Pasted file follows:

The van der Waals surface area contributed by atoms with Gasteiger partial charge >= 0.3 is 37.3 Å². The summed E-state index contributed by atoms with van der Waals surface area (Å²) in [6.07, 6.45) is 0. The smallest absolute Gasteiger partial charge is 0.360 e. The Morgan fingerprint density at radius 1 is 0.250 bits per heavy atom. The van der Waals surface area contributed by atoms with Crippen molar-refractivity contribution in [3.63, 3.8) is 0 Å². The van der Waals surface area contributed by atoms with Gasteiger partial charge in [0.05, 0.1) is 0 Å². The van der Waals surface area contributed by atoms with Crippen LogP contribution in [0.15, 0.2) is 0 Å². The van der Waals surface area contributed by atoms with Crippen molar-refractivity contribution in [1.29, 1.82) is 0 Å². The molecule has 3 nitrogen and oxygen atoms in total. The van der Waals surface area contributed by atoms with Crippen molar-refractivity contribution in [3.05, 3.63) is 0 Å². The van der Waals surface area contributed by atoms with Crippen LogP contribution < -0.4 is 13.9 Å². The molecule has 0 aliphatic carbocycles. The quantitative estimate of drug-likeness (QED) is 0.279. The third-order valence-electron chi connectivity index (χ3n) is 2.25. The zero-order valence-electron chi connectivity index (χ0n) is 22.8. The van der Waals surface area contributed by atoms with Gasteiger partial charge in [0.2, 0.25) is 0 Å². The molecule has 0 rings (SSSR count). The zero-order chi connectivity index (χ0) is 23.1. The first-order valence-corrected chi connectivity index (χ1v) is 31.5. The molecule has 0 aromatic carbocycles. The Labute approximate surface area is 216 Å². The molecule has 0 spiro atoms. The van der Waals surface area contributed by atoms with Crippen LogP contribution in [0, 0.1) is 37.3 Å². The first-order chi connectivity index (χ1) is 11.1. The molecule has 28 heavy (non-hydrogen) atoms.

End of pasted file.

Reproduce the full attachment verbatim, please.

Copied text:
The van der Waals surface area contributed by atoms with Gasteiger partial charge >= 0.3 is 37.3 Å². The summed E-state index contributed by atoms with van der Waals surface area (Å²) in [6.07, 6.45) is 0. The smallest absolute Gasteiger partial charge is 0.360 e. The Morgan fingerprint density at radius 1 is 0.250 bits per heavy atom. The van der Waals surface area contributed by atoms with Crippen molar-refractivity contribution in [3.63, 3.8) is 0 Å². The van der Waals surface area contributed by atoms with Gasteiger partial charge in [0.05, 0.1) is 0 Å². The van der Waals surface area contributed by atoms with Crippen LogP contribution in [0.15, 0.2) is 0 Å². The van der Waals surface area contributed by atoms with Crippen molar-refractivity contribution in [1.29, 1.82) is 0 Å². The molecule has 3 nitrogen and oxygen atoms in total. The van der Waals surface area contributed by atoms with Crippen molar-refractivity contribution in [3.05, 3.63) is 0 Å². The van der Waals surface area contributed by atoms with Crippen LogP contribution < -0.4 is 13.9 Å². The molecule has 0 aliphatic carbocycles. The quantitative estimate of drug-likeness (QED) is 0.279. The third-order valence-electron chi connectivity index (χ3n) is 2.25. The zero-order valence-electron chi connectivity index (χ0n) is 22.8. The van der Waals surface area contributed by atoms with Gasteiger partial charge in [0.2, 0.25) is 0 Å². The molecule has 0 rings (SSSR count). The zero-order chi connectivity index (χ0) is 23.1. The first-order valence-corrected chi connectivity index (χ1v) is 31.5. The molecule has 0 aromatic carbocycles. The Labute approximate surface area is 216 Å². The molecule has 0 spiro atoms. The van der Waals surface area contributed by atoms with Crippen LogP contribution in [0, 0.1) is 37.3 Å². The first-order chi connectivity index (χ1) is 11.1. The molecule has 28 heavy (non-hydrogen) atoms.